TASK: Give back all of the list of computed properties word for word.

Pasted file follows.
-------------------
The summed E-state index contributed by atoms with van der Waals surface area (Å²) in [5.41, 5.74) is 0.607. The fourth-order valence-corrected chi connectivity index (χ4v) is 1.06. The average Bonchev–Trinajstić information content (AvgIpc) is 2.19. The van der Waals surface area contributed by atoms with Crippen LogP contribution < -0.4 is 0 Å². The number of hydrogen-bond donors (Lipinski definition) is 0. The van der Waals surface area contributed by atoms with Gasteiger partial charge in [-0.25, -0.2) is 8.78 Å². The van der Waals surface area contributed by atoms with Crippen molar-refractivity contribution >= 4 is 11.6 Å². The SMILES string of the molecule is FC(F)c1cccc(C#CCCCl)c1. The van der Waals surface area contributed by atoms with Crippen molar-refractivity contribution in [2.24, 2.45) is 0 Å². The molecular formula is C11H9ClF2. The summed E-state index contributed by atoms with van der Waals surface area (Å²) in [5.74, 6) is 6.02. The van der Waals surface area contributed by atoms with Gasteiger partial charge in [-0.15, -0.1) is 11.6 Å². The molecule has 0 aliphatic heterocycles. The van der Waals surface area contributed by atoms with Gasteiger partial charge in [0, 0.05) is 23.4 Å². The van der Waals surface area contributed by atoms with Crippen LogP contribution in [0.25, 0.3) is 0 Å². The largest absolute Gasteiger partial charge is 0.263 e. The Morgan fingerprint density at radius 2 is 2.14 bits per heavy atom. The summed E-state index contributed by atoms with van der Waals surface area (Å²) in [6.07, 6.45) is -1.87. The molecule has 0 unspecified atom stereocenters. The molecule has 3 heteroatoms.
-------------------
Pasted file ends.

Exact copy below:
The summed E-state index contributed by atoms with van der Waals surface area (Å²) in [5.41, 5.74) is 0.607. The fourth-order valence-corrected chi connectivity index (χ4v) is 1.06. The average Bonchev–Trinajstić information content (AvgIpc) is 2.19. The van der Waals surface area contributed by atoms with Crippen LogP contribution < -0.4 is 0 Å². The number of hydrogen-bond donors (Lipinski definition) is 0. The van der Waals surface area contributed by atoms with Gasteiger partial charge in [-0.25, -0.2) is 8.78 Å². The van der Waals surface area contributed by atoms with Crippen molar-refractivity contribution >= 4 is 11.6 Å². The SMILES string of the molecule is FC(F)c1cccc(C#CCCCl)c1. The van der Waals surface area contributed by atoms with Crippen molar-refractivity contribution in [2.24, 2.45) is 0 Å². The molecular formula is C11H9ClF2. The summed E-state index contributed by atoms with van der Waals surface area (Å²) in [5.74, 6) is 6.02. The van der Waals surface area contributed by atoms with Gasteiger partial charge in [-0.15, -0.1) is 11.6 Å². The molecule has 0 aliphatic heterocycles. The van der Waals surface area contributed by atoms with Gasteiger partial charge in [0, 0.05) is 23.4 Å². The van der Waals surface area contributed by atoms with Crippen LogP contribution in [0.25, 0.3) is 0 Å². The largest absolute Gasteiger partial charge is 0.263 e. The Morgan fingerprint density at radius 2 is 2.14 bits per heavy atom. The summed E-state index contributed by atoms with van der Waals surface area (Å²) in [6.07, 6.45) is -1.87. The molecule has 0 unspecified atom stereocenters. The molecule has 3 heteroatoms.